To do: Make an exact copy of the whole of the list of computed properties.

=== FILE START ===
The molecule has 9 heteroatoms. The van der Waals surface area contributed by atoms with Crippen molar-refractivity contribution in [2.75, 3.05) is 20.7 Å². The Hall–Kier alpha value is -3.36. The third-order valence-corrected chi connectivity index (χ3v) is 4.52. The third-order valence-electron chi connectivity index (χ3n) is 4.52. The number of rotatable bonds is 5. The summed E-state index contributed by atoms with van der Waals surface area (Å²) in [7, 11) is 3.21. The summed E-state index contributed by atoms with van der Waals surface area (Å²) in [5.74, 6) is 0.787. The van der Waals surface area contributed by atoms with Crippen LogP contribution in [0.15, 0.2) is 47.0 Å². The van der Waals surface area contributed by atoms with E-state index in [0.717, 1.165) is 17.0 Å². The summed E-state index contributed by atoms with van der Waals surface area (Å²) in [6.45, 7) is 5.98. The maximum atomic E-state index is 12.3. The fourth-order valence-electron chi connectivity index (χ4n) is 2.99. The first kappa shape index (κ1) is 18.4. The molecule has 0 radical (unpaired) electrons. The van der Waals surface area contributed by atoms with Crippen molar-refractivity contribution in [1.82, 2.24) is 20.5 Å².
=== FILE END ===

The molecule has 9 heteroatoms. The van der Waals surface area contributed by atoms with Crippen molar-refractivity contribution in [2.75, 3.05) is 20.7 Å². The Hall–Kier alpha value is -3.36. The third-order valence-corrected chi connectivity index (χ3v) is 4.52. The third-order valence-electron chi connectivity index (χ3n) is 4.52. The number of rotatable bonds is 5. The summed E-state index contributed by atoms with van der Waals surface area (Å²) in [7, 11) is 3.21. The summed E-state index contributed by atoms with van der Waals surface area (Å²) in [5.74, 6) is 0.787. The van der Waals surface area contributed by atoms with Crippen LogP contribution in [0.15, 0.2) is 47.0 Å². The van der Waals surface area contributed by atoms with E-state index in [0.717, 1.165) is 17.0 Å². The summed E-state index contributed by atoms with van der Waals surface area (Å²) in [6.45, 7) is 5.98. The maximum atomic E-state index is 12.3. The fourth-order valence-electron chi connectivity index (χ4n) is 2.99. The first kappa shape index (κ1) is 18.4. The molecule has 0 radical (unpaired) electrons. The van der Waals surface area contributed by atoms with Crippen molar-refractivity contribution in [1.82, 2.24) is 20.5 Å².